Food insecurity is well documented as a social determinant of health and as a barrier to healthful eating and diabetes management. American Indians and Alaska Natives (AI/ANs) are twice as likely to experience food insecurity and type 2 diabetes (T2D) as non-Hispanic Whites. The purpose of this project was to identify themes regarding food insecurity and healthful eating in relation to diabetes management among AI/AN adults with T2D. The reported analysis used qualitative data originally collected to inform adaptation of an existing American Diabetes Association diabetes nutrition education program for AI/AN adults with T2D. Qualitative data were collected through focus groups and interviews with AI/ANs with T2D, their family members, and key stakeholders such as healthcare administrators, registered dietitians, and diabetes educators. Two coders analyzed transcripts in their entirety using the constant-comparison method for qualitative content analysis. Key themes included the following: (1) Rural and urban AI/ANs have different primary food security challenges. AI/ANs who live in rural reservation locations discussed loss of traditional foods and loss of access to land where these foods were once found. Urban-dwelling AI/ANs, on the other hand, highlighted the cost of healthful food as their primary food security challenge. (2) AI/ANs discussed logistical problems with accessing healthy food (i.e., lack of time, need for convenience, easy access to fast and processed food, high cost of healthful food, loss of traditional food) whereas nutrition educators focused on solutions, such as cooking and nutrition education. (3) When discussing the high cost of healthful foods, focus group participants concentrated almost exclusively on the high cost of fresh produce as opposed to other healthful food products. Findings from this analysis will help inform the development of food security resources for AI/ANs with T2D.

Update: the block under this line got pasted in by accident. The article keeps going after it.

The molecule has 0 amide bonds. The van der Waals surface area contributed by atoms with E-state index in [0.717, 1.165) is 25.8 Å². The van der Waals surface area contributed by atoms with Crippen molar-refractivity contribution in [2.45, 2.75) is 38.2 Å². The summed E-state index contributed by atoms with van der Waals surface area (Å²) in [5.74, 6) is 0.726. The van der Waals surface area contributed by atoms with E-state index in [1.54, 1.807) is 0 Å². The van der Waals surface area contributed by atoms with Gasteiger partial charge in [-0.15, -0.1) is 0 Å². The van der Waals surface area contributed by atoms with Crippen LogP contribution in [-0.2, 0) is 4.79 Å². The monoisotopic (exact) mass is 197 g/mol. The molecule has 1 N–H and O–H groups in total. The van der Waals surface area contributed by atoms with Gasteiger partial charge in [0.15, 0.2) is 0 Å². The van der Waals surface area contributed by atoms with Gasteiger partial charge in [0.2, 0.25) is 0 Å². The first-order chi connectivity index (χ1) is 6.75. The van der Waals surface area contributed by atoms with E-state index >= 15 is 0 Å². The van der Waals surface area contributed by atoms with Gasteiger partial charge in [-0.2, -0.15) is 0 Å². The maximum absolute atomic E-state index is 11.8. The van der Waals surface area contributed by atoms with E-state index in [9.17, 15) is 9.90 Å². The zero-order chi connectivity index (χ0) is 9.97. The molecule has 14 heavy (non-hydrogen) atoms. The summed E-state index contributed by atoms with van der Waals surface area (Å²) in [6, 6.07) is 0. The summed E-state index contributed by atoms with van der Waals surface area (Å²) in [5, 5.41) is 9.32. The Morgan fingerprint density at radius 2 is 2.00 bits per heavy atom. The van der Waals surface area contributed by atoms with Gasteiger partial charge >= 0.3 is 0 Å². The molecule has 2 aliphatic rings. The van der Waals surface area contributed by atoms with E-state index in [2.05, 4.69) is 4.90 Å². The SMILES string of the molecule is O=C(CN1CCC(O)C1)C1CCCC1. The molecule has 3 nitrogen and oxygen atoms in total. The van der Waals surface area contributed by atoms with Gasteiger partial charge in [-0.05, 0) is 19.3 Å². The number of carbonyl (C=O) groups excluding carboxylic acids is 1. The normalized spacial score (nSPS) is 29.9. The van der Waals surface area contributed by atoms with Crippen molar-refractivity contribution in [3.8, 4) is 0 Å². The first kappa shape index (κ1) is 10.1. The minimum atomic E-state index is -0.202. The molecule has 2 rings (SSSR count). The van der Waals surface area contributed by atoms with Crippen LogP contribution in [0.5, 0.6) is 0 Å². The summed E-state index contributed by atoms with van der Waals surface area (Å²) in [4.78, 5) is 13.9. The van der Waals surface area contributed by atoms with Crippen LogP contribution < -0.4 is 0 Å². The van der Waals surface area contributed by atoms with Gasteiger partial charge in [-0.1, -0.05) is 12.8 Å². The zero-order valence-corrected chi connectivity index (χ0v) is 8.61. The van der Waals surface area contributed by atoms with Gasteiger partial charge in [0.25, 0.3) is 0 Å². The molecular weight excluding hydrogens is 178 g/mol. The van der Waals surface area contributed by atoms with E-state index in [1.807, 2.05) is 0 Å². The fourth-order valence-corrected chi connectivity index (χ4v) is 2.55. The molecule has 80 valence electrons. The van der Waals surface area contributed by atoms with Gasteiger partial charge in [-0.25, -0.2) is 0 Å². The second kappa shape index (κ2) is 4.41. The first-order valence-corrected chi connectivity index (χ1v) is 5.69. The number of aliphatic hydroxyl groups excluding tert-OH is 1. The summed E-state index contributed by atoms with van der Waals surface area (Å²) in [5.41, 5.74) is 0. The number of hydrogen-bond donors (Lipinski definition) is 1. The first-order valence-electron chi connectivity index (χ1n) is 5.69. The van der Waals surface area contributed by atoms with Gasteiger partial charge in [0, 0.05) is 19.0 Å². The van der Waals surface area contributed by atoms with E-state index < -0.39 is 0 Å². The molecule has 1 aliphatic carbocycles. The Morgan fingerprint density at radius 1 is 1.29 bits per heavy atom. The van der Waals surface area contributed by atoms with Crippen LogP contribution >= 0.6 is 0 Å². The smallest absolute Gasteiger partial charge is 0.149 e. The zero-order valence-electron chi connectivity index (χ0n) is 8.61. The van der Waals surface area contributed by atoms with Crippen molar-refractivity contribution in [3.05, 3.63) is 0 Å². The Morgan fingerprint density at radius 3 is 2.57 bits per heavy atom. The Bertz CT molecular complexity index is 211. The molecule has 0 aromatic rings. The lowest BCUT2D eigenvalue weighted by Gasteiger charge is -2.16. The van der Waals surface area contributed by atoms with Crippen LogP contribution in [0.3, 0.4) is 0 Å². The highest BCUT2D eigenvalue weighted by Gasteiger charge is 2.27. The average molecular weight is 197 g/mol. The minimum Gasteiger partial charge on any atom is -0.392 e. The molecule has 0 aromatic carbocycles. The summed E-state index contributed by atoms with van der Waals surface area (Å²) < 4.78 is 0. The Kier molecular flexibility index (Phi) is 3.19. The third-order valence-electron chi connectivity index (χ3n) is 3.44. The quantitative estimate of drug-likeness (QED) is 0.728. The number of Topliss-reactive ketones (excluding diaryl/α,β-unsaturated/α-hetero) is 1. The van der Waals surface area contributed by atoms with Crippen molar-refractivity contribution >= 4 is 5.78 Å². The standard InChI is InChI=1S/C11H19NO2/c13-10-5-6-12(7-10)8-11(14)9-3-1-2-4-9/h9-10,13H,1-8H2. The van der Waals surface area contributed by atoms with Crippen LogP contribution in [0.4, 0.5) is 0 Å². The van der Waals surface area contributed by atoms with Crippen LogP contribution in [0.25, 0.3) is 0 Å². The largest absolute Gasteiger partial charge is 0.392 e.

S.A. Stotz: None. S. Lockhart: None. A.G. Brega: None. K.R. Moore: None.


American Diabetes Association (4-18-SMSC-01 to K.R.M.); National Institutes of Health (P30DK092923); Center for American Indian and Alaska Native Diabetes Translational Research

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